In that sense, going to Colorado may not be some huge upgrade. He spent a lot of time with at least one of Jonathan Toews or Patrick Kane last year. The on-ice goal rates for MacKinnon+Landeskog at 5-on-5 weren't far off those of Toews or Kane when playing with Saad. In that sense, it could be a lateral move as far as 5-on-5 production goes. It may even be worse if he doesn't skate with MacKinnon because guys like Kadri and Compher are not in the Toews/Kane realm for playmaking. He won't get to the top PP unit without injuries, so there may be an argument this is worse for Saad, fantasy-wise.

In real hockey terms, this was a win for the Avs. In fantasy terms, this should probably be seen as a lateral move for Saad, if not a small step back.


Andreas Johnsson

The Leafs cleared a bit of cap space by sending Johnsson to New Jersey. When I was writing about Johnsson last year post-Kadri trade, the thing that stuck out to me was Johnsson's role on the power play. Like the aforementioned Skinner and Kadri, Johnsson plays the bumper slot on the power play. These are his shot charts from the last two years with the Leafs from Hockey Viz:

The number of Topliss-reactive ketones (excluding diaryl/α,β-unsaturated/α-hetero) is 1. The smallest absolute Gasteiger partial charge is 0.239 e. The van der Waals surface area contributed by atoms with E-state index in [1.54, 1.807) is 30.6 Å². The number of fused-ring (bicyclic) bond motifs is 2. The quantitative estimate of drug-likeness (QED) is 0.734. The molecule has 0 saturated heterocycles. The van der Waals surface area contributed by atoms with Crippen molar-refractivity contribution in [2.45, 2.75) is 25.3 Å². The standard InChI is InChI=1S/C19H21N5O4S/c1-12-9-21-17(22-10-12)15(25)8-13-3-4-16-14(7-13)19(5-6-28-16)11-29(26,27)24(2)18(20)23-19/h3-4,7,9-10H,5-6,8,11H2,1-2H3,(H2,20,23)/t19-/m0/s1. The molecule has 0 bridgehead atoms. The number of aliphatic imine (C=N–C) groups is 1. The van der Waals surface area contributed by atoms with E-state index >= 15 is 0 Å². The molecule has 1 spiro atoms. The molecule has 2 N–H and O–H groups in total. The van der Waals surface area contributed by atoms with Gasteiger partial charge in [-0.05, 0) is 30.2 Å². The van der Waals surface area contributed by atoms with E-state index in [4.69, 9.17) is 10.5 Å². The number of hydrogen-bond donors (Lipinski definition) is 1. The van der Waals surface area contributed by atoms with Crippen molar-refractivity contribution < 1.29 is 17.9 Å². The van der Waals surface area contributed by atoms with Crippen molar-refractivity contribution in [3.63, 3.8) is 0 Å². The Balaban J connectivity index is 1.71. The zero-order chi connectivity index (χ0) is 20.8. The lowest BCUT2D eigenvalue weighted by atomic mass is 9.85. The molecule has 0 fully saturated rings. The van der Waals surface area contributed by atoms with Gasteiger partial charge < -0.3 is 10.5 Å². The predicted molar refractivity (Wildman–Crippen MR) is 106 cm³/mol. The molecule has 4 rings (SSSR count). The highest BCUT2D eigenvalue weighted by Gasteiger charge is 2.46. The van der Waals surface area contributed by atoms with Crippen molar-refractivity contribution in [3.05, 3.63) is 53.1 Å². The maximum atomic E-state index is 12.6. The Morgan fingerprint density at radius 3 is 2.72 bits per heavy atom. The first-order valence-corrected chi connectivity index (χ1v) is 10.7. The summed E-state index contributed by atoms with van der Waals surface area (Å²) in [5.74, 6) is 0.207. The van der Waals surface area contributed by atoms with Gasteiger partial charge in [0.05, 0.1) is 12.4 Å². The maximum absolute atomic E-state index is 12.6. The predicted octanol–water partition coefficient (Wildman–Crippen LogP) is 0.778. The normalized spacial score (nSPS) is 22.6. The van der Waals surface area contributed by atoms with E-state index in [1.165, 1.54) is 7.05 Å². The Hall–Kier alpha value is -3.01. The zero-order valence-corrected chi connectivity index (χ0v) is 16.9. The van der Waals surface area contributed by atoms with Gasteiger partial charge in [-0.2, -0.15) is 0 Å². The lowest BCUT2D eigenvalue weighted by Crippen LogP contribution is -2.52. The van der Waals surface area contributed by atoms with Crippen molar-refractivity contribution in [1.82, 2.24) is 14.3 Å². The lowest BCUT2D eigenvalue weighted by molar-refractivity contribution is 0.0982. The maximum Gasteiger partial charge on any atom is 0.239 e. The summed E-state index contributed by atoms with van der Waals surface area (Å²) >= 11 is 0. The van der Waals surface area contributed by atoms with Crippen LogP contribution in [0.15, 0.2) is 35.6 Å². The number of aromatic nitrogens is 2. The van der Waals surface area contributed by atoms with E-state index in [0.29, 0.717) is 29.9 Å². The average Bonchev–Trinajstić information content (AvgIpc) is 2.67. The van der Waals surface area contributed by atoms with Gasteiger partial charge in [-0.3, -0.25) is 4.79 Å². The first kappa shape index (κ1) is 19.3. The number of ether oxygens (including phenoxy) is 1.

Now, players can obviously switch roles when they switch teams, or even just when a new season starts with the same team. This isn't to say that he will be used in the bumper PP role for the Devils, but they would be aware of his prior usage and may not want to get him to learn a new PP role. Having a rebounding Jack Hughes dishing the puck to Johnsson in the bumper on the power play is making me feel feeling.

The wrinkle: both Hughes and Hischier played the down-low/bumper role last year. If we assume Gusev and Palmieri are locks for the top PP unit, and Johnsson plays the bumper, that would leave one of Hughes and Hischier on the outside looking in (my guess is it would be Hughes who gets bumped to PP2). Of course, the other option is Johnsson to PP2 and leaving both Hischier/Hughes on the top PP. We just won't know for sure until games start back up again.

More ice time and being assured a good playmaking centre should mean good things for Johnsson. How the team decides to run their power play could mean the difference between having him on your fantasy radar or on your fantasy wish list.